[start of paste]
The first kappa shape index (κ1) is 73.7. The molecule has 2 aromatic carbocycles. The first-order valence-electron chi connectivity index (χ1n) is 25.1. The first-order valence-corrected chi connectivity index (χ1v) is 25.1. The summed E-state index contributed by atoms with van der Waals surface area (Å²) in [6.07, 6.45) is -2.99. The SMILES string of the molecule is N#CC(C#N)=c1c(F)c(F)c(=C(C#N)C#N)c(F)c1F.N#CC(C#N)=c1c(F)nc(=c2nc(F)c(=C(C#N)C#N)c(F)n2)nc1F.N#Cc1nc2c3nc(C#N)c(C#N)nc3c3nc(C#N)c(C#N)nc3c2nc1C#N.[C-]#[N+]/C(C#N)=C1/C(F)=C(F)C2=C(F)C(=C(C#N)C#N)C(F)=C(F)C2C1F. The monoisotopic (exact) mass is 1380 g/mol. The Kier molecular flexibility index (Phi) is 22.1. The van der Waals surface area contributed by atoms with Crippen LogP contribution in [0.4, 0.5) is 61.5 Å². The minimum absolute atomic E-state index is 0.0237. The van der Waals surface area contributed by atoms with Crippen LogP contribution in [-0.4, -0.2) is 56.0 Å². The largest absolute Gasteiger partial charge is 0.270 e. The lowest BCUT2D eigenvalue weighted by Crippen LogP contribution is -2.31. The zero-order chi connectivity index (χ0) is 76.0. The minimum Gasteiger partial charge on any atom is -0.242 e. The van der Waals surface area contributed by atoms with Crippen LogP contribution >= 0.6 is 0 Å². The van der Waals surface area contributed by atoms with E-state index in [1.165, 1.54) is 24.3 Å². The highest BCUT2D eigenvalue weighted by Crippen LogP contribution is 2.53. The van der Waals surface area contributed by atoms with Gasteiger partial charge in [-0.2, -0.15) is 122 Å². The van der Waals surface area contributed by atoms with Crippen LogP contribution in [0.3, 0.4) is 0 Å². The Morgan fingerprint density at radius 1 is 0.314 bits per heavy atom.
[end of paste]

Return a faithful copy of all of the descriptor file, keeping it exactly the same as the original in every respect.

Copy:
The first kappa shape index (κ1) is 73.7. The molecule has 2 aromatic carbocycles. The first-order valence-electron chi connectivity index (χ1n) is 25.1. The first-order valence-corrected chi connectivity index (χ1v) is 25.1. The summed E-state index contributed by atoms with van der Waals surface area (Å²) in [6.07, 6.45) is -2.99. The SMILES string of the molecule is N#CC(C#N)=c1c(F)c(F)c(=C(C#N)C#N)c(F)c1F.N#CC(C#N)=c1c(F)nc(=c2nc(F)c(=C(C#N)C#N)c(F)n2)nc1F.N#Cc1nc2c3nc(C#N)c(C#N)nc3c3nc(C#N)c(C#N)nc3c2nc1C#N.[C-]#[N+]/C(C#N)=C1/C(F)=C(F)C2=C(F)C(=C(C#N)C#N)C(F)=C(F)C2C1F. The monoisotopic (exact) mass is 1380 g/mol. The Kier molecular flexibility index (Phi) is 22.1. The van der Waals surface area contributed by atoms with Crippen LogP contribution in [0.4, 0.5) is 61.5 Å². The minimum absolute atomic E-state index is 0.0237. The van der Waals surface area contributed by atoms with Crippen LogP contribution in [-0.4, -0.2) is 56.0 Å². The largest absolute Gasteiger partial charge is 0.270 e. The lowest BCUT2D eigenvalue weighted by Crippen LogP contribution is -2.31. The zero-order chi connectivity index (χ0) is 76.0. The minimum Gasteiger partial charge on any atom is -0.242 e. The van der Waals surface area contributed by atoms with Crippen LogP contribution >= 0.6 is 0 Å². The van der Waals surface area contributed by atoms with E-state index in [1.165, 1.54) is 24.3 Å². The highest BCUT2D eigenvalue weighted by Crippen LogP contribution is 2.53. The van der Waals surface area contributed by atoms with Gasteiger partial charge in [-0.2, -0.15) is 122 Å². The van der Waals surface area contributed by atoms with Crippen LogP contribution in [0.3, 0.4) is 0 Å². The Morgan fingerprint density at radius 1 is 0.314 bits per heavy atom.